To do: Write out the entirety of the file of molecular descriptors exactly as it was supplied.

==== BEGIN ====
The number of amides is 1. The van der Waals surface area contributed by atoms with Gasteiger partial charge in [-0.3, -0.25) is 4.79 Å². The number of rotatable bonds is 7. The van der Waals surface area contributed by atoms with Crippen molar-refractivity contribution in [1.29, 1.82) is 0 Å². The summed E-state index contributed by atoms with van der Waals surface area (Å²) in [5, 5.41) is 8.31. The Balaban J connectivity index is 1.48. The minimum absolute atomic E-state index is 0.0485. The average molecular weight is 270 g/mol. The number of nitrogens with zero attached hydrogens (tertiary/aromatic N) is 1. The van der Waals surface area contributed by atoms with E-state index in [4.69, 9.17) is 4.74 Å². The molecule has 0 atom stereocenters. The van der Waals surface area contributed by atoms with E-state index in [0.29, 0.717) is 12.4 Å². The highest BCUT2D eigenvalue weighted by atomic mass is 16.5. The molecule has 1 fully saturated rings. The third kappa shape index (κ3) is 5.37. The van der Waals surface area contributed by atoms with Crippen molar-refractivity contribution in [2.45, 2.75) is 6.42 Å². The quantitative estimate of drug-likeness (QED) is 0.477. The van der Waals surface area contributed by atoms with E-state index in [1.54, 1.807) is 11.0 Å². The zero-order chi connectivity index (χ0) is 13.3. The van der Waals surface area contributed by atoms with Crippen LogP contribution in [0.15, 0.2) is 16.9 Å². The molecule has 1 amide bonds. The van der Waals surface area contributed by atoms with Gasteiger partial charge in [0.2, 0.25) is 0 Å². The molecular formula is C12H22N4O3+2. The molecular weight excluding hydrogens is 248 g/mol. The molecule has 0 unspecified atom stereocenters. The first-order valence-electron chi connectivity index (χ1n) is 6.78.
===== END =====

The number of amides is 1. The van der Waals surface area contributed by atoms with Gasteiger partial charge in [-0.3, -0.25) is 4.79 Å². The number of rotatable bonds is 7. The van der Waals surface area contributed by atoms with Crippen molar-refractivity contribution in [1.29, 1.82) is 0 Å². The summed E-state index contributed by atoms with van der Waals surface area (Å²) in [5, 5.41) is 8.31. The Balaban J connectivity index is 1.48. The minimum absolute atomic E-state index is 0.0485. The average molecular weight is 270 g/mol. The number of nitrogens with zero attached hydrogens (tertiary/aromatic N) is 1. The van der Waals surface area contributed by atoms with E-state index in [4.69, 9.17) is 4.74 Å². The molecule has 0 atom stereocenters. The van der Waals surface area contributed by atoms with E-state index in [0.29, 0.717) is 12.4 Å². The highest BCUT2D eigenvalue weighted by atomic mass is 16.5. The molecule has 1 fully saturated rings. The third kappa shape index (κ3) is 5.37. The van der Waals surface area contributed by atoms with Crippen molar-refractivity contribution in [2.45, 2.75) is 6.42 Å². The quantitative estimate of drug-likeness (QED) is 0.477. The van der Waals surface area contributed by atoms with E-state index in [1.54, 1.807) is 11.0 Å². The zero-order chi connectivity index (χ0) is 13.3. The van der Waals surface area contributed by atoms with Crippen LogP contribution in [0.15, 0.2) is 16.9 Å². The molecule has 1 amide bonds. The van der Waals surface area contributed by atoms with Gasteiger partial charge in [0.2, 0.25) is 0 Å². The molecular formula is C12H22N4O3+2. The molecular weight excluding hydrogens is 248 g/mol. The molecule has 0 unspecified atom stereocenters. The first-order valence-electron chi connectivity index (χ1n) is 6.78.